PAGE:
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Teach For America Counter-Narratives

Alumni Speak Up and Speak Out


Edited By Jameson T. Brewer and Kathleen deMarrais

In its twenty-five years of existence, Teach For America (TFA) has transformed from an organization based on a perceived need to ameliorate a national teacher shortage to an organization that seeks to systematically replace traditional fully-certified teachers while simultaneously producing alumni who are interested in facilitating neoliberal education reform through elected political positions. From its inception, TFA has had its share of critics; yet criticism of the organization by its own members and alumni has largely been silenced and relegated to the margins.
This book – the first of its kind – provides alumni of TFA with the opportunity to share their insight on the organization. And perhaps more importantly, this collection of counter-narratives serves as a testament that many of the claims made by TFA are, in fact, myths that ultimately hurt teachers and students. No longer will alumni voices be silenced in the name of corporate and neoliberal education reform.
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Chapter Eighteen: Beyond Dupes, Disciples, and Dilettantes: Ideological Struggles of TFA Corps Members



Beyond Dupes, Disciples, and Dilettantes: Ideological Struggles of TFA Corps Members

TERRENDA WHITE Los Angeles, 2002–2004


Terrenda is an assistant professor of sociology and education at the University of Colorado–Boulder. She studies market-driven education reforms in urban communities and their cultural and pedagogical implications for classroom teaching and learning, including their impact on teacher professional autonomy and identity.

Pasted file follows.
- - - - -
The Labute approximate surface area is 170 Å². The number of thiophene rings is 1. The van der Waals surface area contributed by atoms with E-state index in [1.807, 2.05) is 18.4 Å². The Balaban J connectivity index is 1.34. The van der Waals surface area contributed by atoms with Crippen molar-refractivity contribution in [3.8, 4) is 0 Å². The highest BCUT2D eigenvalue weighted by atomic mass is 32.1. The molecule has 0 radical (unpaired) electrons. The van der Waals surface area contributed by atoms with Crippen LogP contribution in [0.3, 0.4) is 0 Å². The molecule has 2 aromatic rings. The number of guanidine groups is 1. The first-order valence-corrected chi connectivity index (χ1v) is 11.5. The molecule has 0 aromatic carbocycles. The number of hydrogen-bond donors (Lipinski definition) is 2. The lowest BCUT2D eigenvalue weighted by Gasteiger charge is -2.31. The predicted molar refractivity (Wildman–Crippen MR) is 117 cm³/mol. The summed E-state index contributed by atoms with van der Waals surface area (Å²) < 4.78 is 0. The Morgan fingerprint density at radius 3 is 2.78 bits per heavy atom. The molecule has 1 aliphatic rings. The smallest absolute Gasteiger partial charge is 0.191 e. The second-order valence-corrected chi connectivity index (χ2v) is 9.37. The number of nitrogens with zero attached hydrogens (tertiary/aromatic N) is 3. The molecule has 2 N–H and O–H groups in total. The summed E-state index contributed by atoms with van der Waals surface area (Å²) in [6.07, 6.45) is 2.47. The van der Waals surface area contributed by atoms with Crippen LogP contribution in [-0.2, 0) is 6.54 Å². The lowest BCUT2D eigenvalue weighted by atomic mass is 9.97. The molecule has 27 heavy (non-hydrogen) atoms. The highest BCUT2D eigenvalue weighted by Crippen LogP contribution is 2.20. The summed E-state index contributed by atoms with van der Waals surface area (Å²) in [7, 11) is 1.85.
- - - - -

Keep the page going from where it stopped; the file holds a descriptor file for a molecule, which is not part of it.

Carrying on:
In this chapter, I share aspects of my own experience as a 2002 corps member and those of 10 fellow corps members of color,1 whose inside stories I collected over several years. I use these stories to explore the ways in which Teach For America (TFA) corps members have experienced, and struggled against, the organization’s ideologies about the causes of and solutions to educational inequality in the United States. Often, TFA constructs and endorses representations of corps members as a cadre of “super-heroic” (Trujillo & Scott, 2014) individuals with an extraordinary work ethic, whose dedication is superior to that of traditional teachers, and whose sheer will and efficacy alone is enough to fix dysfunctional urban schools and close academic achievement gaps. Indeed, my own first year as a corps member was ← 179 | 180 → documented by a major news network and subsequently used in recruitment materials by the TFA organization. Excluded in such depictions of our teaching are our colleagues and the veteran educators who work alongside us in urban schools. Also invisible are...

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